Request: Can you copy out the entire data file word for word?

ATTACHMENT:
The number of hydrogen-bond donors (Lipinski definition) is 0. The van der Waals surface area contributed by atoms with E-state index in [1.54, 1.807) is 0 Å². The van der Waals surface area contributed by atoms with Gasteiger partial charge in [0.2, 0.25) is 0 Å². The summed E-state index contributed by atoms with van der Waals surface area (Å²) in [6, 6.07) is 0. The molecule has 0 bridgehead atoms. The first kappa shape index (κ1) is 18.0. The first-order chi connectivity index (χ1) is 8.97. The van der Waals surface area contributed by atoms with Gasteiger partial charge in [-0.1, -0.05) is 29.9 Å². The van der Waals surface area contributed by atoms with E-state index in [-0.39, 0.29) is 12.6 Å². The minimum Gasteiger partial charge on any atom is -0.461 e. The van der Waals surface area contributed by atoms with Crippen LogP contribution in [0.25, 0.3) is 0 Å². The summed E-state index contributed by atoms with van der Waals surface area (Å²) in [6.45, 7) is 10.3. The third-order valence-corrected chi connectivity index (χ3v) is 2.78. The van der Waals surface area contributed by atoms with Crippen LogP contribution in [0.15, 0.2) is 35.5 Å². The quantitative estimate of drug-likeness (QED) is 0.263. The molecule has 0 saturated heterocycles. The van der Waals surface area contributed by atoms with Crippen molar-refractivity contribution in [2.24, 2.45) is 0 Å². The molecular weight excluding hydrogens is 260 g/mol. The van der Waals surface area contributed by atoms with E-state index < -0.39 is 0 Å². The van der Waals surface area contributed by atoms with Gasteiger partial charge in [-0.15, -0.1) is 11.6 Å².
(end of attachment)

The number of hydrogen-bond donors (Lipinski definition) is 0. The van der Waals surface area contributed by atoms with E-state index in [1.54, 1.807) is 0 Å². The van der Waals surface area contributed by atoms with Gasteiger partial charge in [0.2, 0.25) is 0 Å². The summed E-state index contributed by atoms with van der Waals surface area (Å²) in [6, 6.07) is 0. The molecule has 0 bridgehead atoms. The first kappa shape index (κ1) is 18.0. The first-order chi connectivity index (χ1) is 8.97. The van der Waals surface area contributed by atoms with Gasteiger partial charge in [-0.1, -0.05) is 29.9 Å². The van der Waals surface area contributed by atoms with E-state index in [-0.39, 0.29) is 12.6 Å². The minimum Gasteiger partial charge on any atom is -0.461 e. The van der Waals surface area contributed by atoms with Crippen LogP contribution in [0.25, 0.3) is 0 Å². The summed E-state index contributed by atoms with van der Waals surface area (Å²) in [6.45, 7) is 10.3. The third-order valence-corrected chi connectivity index (χ3v) is 2.78. The van der Waals surface area contributed by atoms with Crippen LogP contribution in [0.15, 0.2) is 35.5 Å². The quantitative estimate of drug-likeness (QED) is 0.263. The molecule has 0 saturated heterocycles. The van der Waals surface area contributed by atoms with Crippen molar-refractivity contribution in [2.24, 2.45) is 0 Å². The molecular weight excluding hydrogens is 260 g/mol. The van der Waals surface area contributed by atoms with E-state index < -0.39 is 0 Å². The van der Waals surface area contributed by atoms with Gasteiger partial charge in [-0.15, -0.1) is 11.6 Å².